This study builds upon work in algorithmic bias, and bias in healthcare. The use of AI-based diagnostic tools has been motivated by a shortage of radiologists globally, and research which shows that AI algorithms can match specialist performance (particularly in medical imaging). Yet, the topic of AI-driven underdiagnosis has been relatively unexplored.
What was observed is that female patients, patients under 20 years old, Black patients, Hispanic patients and patients of lower socioeconomic status (with Medicaid insurance as a proxy), receive higher rates of algorithmic underdiagnosis than other groups. These effects persist for intersectional subgroups – eg, Black female patients. In other words, these groups are at a higher risk of being falsely flagged through AI-based diagnostic tools as healthy, and of receiving no clinical treatment.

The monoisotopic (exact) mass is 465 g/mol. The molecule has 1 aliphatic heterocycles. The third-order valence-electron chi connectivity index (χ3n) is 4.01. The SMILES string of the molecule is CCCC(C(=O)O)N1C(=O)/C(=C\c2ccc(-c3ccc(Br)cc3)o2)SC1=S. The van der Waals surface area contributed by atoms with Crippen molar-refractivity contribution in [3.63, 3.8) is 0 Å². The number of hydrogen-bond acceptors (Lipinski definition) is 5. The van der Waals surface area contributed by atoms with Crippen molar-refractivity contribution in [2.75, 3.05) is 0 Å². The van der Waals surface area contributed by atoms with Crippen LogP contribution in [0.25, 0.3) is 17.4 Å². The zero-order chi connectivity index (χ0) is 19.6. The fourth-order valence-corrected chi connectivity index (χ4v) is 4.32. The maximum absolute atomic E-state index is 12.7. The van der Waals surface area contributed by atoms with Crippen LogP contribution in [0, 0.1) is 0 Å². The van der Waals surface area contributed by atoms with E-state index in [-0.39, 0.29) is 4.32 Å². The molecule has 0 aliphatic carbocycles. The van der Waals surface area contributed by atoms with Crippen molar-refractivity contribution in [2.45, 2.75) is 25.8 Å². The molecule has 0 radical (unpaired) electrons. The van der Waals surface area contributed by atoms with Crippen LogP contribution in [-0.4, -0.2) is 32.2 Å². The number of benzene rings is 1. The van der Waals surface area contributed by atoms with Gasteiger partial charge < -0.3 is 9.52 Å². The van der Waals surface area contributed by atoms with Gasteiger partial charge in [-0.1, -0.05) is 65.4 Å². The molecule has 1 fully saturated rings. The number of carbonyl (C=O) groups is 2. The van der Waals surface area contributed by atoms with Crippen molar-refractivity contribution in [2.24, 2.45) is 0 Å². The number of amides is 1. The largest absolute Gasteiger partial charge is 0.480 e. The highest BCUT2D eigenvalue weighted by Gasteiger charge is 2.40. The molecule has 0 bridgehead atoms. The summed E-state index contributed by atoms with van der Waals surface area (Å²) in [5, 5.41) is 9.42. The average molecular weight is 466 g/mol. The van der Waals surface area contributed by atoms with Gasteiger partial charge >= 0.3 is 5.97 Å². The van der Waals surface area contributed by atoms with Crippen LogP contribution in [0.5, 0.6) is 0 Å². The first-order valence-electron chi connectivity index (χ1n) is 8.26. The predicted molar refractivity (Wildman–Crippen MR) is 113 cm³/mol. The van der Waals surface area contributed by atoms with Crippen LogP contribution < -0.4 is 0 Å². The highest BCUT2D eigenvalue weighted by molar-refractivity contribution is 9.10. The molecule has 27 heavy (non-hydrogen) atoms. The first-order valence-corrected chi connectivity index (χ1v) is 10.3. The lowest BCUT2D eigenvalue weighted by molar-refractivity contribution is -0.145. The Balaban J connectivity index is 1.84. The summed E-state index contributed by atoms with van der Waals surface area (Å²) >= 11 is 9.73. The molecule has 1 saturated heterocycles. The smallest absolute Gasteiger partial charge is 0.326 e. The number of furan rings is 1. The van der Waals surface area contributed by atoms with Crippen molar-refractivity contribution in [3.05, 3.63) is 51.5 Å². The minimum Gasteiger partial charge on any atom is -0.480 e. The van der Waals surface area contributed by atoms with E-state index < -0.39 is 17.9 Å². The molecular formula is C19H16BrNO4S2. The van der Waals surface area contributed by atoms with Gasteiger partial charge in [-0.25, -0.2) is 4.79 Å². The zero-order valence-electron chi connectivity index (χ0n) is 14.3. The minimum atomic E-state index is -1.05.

These findings have demonstrated a concrete way in which deployed algorithms can escalate existing systemic health inequities, particularly if there is no robust audit of performance disparities across subpopulations. At the pace in which algorithms are moving from the lab to real-world deployment, regulators and policymakers have to genuinely consider the ethical concerns with regards to access to medical treatment for racialised, under-served subpopulations, and the effective and ethical deployment of these models.
See: Underdiagnosis bias of artificial intelligence algorithms applied to chest radiographs in under-served patient populations at Nature.